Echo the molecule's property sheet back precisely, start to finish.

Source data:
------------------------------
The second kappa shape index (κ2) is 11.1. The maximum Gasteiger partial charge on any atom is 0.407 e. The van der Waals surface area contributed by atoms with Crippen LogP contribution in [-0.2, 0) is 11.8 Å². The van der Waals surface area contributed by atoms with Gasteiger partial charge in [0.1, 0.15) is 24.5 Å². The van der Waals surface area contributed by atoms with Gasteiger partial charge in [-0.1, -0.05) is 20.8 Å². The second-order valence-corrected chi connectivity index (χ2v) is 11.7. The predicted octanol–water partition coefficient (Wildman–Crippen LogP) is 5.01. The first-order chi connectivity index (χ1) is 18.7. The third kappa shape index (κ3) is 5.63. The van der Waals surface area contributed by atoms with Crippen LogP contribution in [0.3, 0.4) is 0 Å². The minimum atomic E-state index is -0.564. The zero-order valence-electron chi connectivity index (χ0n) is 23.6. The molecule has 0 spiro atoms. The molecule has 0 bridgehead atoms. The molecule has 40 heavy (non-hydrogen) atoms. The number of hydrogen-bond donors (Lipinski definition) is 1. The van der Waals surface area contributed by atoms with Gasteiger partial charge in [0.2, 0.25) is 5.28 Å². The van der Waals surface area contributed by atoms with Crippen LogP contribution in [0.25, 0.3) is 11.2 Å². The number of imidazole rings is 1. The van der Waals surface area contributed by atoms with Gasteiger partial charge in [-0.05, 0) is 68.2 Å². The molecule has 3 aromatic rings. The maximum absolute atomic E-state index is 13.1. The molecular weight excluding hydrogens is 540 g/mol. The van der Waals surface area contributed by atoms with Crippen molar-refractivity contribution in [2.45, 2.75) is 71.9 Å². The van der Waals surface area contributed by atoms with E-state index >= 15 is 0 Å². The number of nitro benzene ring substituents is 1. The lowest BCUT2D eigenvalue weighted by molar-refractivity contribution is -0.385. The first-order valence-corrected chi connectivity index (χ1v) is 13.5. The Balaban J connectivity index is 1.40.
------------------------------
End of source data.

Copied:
The second kappa shape index (κ2) is 11.1. The maximum Gasteiger partial charge on any atom is 0.407 e. The van der Waals surface area contributed by atoms with Crippen LogP contribution in [-0.2, 0) is 11.8 Å². The van der Waals surface area contributed by atoms with Gasteiger partial charge in [0.1, 0.15) is 24.5 Å². The van der Waals surface area contributed by atoms with Gasteiger partial charge in [-0.1, -0.05) is 20.8 Å². The second-order valence-corrected chi connectivity index (χ2v) is 11.7. The predicted octanol–water partition coefficient (Wildman–Crippen LogP) is 5.01. The first-order chi connectivity index (χ1) is 18.7. The third kappa shape index (κ3) is 5.63. The van der Waals surface area contributed by atoms with Crippen LogP contribution in [0.3, 0.4) is 0 Å². The minimum atomic E-state index is -0.564. The zero-order valence-electron chi connectivity index (χ0n) is 23.6. The molecule has 0 spiro atoms. The molecule has 0 bridgehead atoms. The molecule has 40 heavy (non-hydrogen) atoms. The number of hydrogen-bond donors (Lipinski definition) is 1. The van der Waals surface area contributed by atoms with Gasteiger partial charge in [0.2, 0.25) is 5.28 Å². The van der Waals surface area contributed by atoms with Crippen LogP contribution in [0.25, 0.3) is 11.2 Å². The number of imidazole rings is 1. The van der Waals surface area contributed by atoms with Gasteiger partial charge in [-0.05, 0) is 68.2 Å². The molecule has 3 aromatic rings. The maximum absolute atomic E-state index is 13.1. The molecular weight excluding hydrogens is 540 g/mol. The van der Waals surface area contributed by atoms with Crippen molar-refractivity contribution in [2.45, 2.75) is 71.9 Å². The van der Waals surface area contributed by atoms with E-state index >= 15 is 0 Å². The number of nitro benzene ring substituents is 1. The lowest BCUT2D eigenvalue weighted by molar-refractivity contribution is -0.385. The first-order valence-corrected chi connectivity index (χ1v) is 13.5. The Balaban J connectivity index is 1.40.